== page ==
The Words People Say To Their Dogs The Most Show How Much We Love Our Pets
If you're anything like me, the first thing you do when you see a dog is talk to it. I tend to babble incoherently, but there's actually new research out there on the words people say to their dogs the most. The data comes from research out of Barnard College's Dog Recognition Lab, where researchers Alexandra Horowitz and Julie Hecht hope their findings can add to scientific literature on the best ways dogs can be used as service or support animals. Pretty awesome, right?
How do they go about their research? They basically live the dream by getting to watch tons of dog videos. One recent example, which was published in the journal Animal Cognition, involved analyzing 187 videos of people playing with their dogs. The (human) subjects in these videos were from 19 different countries and ranged in age from 8 to 75 years old. While the researchers were looking at the pitch in which people spoke to their dogs and the way they played with one another, they also compiled a list of the words owners frequently say when speaking to their dog. The list has 35 words or phrases in total, but interestingly, many of them seemed to be sort of categorically related. Or at least, that's what I got from the results.
Here are some of the most common words and the categories I think they fall in; you can check out the full list of words people say to their dogs the most here.
If you've ever played with a dog, it's no surprise that commands are pretty popular. Words like "give," "go," "get," and "drop" are among the most common researchers picked up. Interestingly, if you want to teach a dog a new command, it's important not to repeat yourself when they don't obey right away. If you repeat yourself, you run the risk of your dog learning to obey only after you've said it for the third or fourth time. They key is to say it once, then walk away, return, and try it again, so your dog learns you'll only give the command once.
Words frequently associated with asking questions appear on the list, including things like "where is," "whatcha," and "wanna." If you play with dogs, you're probably familiar with the way dogs are quick to hide toys or bones as a way of "playing back" with you, so you've probably asked your dog where they put their bone even when it's right behind them... or when it's buried in the bottom of your couch.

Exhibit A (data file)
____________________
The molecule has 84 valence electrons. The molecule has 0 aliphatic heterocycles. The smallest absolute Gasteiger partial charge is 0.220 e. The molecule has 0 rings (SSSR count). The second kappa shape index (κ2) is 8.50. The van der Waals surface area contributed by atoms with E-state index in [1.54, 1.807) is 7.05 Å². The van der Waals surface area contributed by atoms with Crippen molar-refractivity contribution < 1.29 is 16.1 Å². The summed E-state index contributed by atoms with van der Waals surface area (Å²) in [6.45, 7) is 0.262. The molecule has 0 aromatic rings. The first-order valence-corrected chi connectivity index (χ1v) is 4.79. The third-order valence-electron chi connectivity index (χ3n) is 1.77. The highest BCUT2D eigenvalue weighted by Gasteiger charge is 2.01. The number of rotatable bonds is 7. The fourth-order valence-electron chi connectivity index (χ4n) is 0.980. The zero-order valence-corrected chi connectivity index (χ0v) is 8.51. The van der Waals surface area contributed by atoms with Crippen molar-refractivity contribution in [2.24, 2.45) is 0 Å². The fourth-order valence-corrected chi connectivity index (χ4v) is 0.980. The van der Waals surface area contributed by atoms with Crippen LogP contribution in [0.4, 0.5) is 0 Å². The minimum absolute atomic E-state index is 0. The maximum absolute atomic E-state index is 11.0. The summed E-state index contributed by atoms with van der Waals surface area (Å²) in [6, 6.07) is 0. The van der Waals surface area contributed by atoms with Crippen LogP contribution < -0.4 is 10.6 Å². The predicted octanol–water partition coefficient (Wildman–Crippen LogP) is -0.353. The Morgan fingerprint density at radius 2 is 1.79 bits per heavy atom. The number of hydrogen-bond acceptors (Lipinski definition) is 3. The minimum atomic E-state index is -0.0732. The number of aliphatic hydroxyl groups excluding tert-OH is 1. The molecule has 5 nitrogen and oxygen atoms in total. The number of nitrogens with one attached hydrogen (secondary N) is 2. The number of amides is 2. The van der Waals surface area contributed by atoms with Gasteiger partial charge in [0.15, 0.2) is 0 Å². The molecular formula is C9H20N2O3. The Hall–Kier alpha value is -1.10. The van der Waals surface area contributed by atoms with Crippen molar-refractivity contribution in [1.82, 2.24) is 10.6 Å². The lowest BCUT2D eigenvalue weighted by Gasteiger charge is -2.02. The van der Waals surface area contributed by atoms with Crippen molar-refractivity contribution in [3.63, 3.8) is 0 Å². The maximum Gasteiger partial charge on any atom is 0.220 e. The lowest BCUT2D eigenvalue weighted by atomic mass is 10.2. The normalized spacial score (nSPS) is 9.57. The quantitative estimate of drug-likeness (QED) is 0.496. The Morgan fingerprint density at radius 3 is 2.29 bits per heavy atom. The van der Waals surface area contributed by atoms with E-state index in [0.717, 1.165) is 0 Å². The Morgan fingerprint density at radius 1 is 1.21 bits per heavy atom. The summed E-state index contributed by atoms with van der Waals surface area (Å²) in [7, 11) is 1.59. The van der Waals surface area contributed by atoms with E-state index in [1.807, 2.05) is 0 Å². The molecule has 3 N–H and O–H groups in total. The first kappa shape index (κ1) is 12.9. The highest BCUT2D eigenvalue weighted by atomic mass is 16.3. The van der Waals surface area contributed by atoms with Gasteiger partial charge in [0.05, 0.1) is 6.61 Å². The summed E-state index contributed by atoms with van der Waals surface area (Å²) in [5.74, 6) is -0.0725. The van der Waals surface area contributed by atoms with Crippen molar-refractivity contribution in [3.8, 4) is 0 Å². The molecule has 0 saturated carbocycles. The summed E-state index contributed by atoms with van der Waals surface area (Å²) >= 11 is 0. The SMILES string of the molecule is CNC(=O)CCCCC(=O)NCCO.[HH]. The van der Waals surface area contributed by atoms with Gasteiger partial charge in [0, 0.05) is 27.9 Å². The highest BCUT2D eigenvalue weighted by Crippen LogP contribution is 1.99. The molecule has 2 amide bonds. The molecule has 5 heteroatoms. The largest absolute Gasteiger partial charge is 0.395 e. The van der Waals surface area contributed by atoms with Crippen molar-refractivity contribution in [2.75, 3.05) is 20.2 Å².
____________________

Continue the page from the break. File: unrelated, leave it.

Pretty much everyone loves receiving praise, and dogs are no exception. In fact, it's an integral part of training and bonding for an owner and dog. Words and phrases like, "good," "yeah," "yes," and "OK" commonly appear which makes sense; not only are these words positive affirmations, but they're also simple and easy to understand. Dogs generally do better with short sentences and short words.
Unsurprisingly, dogs' names topped the charts on how frequently they appeared in the study. Generally, dogs come to associate their names with positive things. So when dogs hears their name, it's likely they associate it with getting treats, going for a walk, etc. You know how sometimes you call a dog and they come, but your others don't? This is where the name thing gets really interesting: It's not necessarily that the other dogs are like, "Oh, my name is Mike, not Billy, so my owner isn't talking to me," but more so that they haven't identified Billy's name as meaning something positive (because they don't get a treat when you only call over Mike). So, they don't "answer" to it. Cool, right?
If you've ever played with a dog before, you probably know just how much they love their toys — which is why it's no surprise that words like "ball," "that," and "it" frequently appear in the videos. Dogs associate play with having fun and bonding with you (and each other), so they learn certain words in context of their fun. That's why your dog may come to recognize "ball," but likely wouldn't recognize a more specific word like "basketball" — instead, your dog is likely to answer to you calling it "ball," or even something simpler, like "it."
So, there you have it! I think it's awesome that research is being done to better develop resources and skills for support and service dogs. If you're a dog lover in general, it's always cool to sit back and think about how you're communicating with your dog and what the best strategies are for developing your bond with your furry pal.